Reaching Older Adults: National HIV/AIDS & Aging Awareness Day

Michelle Scavnicky

What do you know about the risk of HIV infection for older adults? If the answer is “not much,” we can help. The 4th annual National HIV/AIDS and Aging Awareness Day (NHAAAD Exit Disclaimer) will take place on September 18, 2011. NHAAAD raises awareness about the impact of HIV/AIDS and the importance of HIV testing and prevention education for older Americans.

The NHAAAD campaign theme is “Aging is a part of life; HIV doesn’t have to be.” The campaign focuses on:

  • People living with HIV/AIDS who are aging with the disease, or who are over 50 at the time of their initial diagnosis
  • Baby boomers who need education about HIV prevention strategies
  • The increasing number of grandparents who have become the primary guardians for children who have lost their parent(s) to HIV/AIDS

NHAAAD highlights the increasing need for HIV prevention education for older adults, as well as the need for better data collection and more research about the impact of HIV and aging on this population.

Because HIV is most commonly transmitted through sexual activity, many people tend to assume that older adults have very little risk of HIV infection. In 2007, researchers at the University of Chicago surveyed 3,005 Americans Exit Disclaimer between the ages of 57 and 85 about their sexuality and health. A significant percentage reported that they were sexually active:

  • 73% of those aged 57–64
  • 53% of those aged 65–74
  • 26% of those aged 75–85

One other finding of particular interest to healthcare providers and HIV educators: overall, only 38% of men in the study, and only 22% of women, reported ever having discussed sexual activity with their doctor after age 50.

It is important to keep that information in mind, since, in 2009, people aged 50 and older accounted for 17% of new HIV/AIDS diagnoses. By 2015, the Centers for Disease Control and Prevention (CDC) estimate that nearly 50% of Americans with HIV will be age 50 and older.

NHAAAD is a chance for us to check this trend by promoting the CDC’s HIV Testing Guidelines, which recommend routine, opt-out HIV testing in healthcare settings for individuals aged 13-64. Because we know that many older adults are sexually active, The AIDS Institute Exit Disclaimer also promotes HIV education and testing for adults over age 64 and encourages healthcare providers to talk to their older patients about sexual activity and HIV prevention.

Ways to get involved in National HIV/AIDS and Aging Awareness Day:

  • Use the NHAAAD social media guide Exit Disclaimer (PDF 172KB) to promote your efforts
  • #AIDSandAGING Exit Disclaimer is the official hashtag for NHAAAD. Please retweet!
  • Like us on Facebook at NHAAAD: Exit Disclaimer
  • Download NHAAAD tools Exit Disclaimer and share them with your neighbors, colleagues, and friends.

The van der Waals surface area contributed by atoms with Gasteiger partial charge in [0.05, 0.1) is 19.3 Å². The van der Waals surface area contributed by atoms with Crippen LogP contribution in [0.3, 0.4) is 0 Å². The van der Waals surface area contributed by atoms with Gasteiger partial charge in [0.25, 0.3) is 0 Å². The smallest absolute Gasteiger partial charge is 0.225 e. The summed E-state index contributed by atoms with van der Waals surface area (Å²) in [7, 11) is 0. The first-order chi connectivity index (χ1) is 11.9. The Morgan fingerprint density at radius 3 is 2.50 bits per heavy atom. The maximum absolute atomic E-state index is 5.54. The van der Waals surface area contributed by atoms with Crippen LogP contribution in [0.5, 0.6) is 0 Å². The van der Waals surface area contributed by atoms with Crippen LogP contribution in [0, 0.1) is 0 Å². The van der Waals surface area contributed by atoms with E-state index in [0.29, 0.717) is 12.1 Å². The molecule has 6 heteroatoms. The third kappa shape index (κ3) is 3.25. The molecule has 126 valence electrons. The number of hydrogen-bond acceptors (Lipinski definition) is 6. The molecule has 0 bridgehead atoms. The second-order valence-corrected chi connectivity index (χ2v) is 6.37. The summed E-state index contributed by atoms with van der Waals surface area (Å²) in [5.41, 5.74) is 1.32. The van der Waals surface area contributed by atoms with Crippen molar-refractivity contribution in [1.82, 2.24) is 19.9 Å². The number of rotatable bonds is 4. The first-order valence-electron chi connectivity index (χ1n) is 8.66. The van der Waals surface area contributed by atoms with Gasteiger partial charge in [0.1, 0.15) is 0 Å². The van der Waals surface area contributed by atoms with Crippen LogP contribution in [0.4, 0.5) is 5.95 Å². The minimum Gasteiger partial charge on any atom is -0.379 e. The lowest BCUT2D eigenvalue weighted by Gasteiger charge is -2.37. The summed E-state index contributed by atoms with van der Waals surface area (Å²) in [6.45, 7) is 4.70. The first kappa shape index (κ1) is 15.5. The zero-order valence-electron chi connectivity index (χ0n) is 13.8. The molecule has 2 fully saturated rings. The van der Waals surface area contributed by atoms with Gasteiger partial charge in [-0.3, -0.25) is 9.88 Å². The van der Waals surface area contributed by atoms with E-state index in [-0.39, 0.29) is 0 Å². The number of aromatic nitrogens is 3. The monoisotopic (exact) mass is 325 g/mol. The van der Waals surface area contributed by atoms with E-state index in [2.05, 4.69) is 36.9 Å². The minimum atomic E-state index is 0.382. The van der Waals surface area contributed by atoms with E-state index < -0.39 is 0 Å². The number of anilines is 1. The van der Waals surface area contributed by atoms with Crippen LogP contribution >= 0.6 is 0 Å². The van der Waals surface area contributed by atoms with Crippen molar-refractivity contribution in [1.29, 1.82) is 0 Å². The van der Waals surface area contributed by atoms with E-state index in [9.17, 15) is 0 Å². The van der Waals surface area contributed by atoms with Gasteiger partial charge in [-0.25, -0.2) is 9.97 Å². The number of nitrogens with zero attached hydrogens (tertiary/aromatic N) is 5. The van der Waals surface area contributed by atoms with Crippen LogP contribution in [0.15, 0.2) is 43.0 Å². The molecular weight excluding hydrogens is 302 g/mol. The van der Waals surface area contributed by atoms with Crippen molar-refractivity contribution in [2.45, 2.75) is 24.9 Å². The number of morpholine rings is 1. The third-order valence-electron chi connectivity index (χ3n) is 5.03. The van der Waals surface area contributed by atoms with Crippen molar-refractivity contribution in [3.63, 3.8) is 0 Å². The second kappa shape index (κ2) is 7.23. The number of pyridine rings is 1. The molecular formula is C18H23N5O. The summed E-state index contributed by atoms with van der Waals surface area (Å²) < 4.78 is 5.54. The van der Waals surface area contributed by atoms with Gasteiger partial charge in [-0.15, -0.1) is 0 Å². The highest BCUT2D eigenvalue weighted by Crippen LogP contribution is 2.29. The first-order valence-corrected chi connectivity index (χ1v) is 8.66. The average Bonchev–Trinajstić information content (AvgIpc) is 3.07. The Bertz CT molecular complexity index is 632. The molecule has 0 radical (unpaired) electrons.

• Promote HIV testing among older Americans.
  • Provide HIV prevention and education messages and resources that link to care for older Americans living with HIV.
  • Conduct local community awareness and education events in settings where older Americans live or meet (e.g., retirement  homes, assisted living facilities, community centers, and faith communities).

To download NHAAAD-related materials, please visit our website at Exit Disclaimer

To find an HIV testing site near you, visit


  1. Robert Miller says:

    I would hope for something more than promoting testing for HIV infections among the older Americans population. There are cultural barriers when working with Hispanics and with Blacks. Blacks, for example, feel more comfortable being treated by Black clinics and clinicians. There are social penalties for older PWAs to come forward and identify themselves, despite efforts to reverse this. Not only do older PWAs need local support groups, but their physicians need to be better educated in treating them. HIV among seniors needs to be talked about on mainstream television and on the radio, in dramatizations that people can identify with…and not by conservative talking-heads or those who would condemn them for religious reasons.

  2. am very interested as a friend is HIV positive; age is 63 yrs; not is denial but not seeking updated info as age and HIV does not seem to be a relevant factor to their way of thinking: a lack of knowledge does not aid in the prevention of redsidual health issues in aids and the aging: however, I would certainly like to know so as to be informed and to stay informed: for their sake and MY OWN! Thank-you very much.

    janice (white)smith

  3. Mônica Americano Leite says:

    Interessantíssima esta reportagem, pois estou concluíndo minha tese de mestrado no Brasil sobre idosos com depressão e HIV/SIDA, e estes dados são bem-vindos neste momento!


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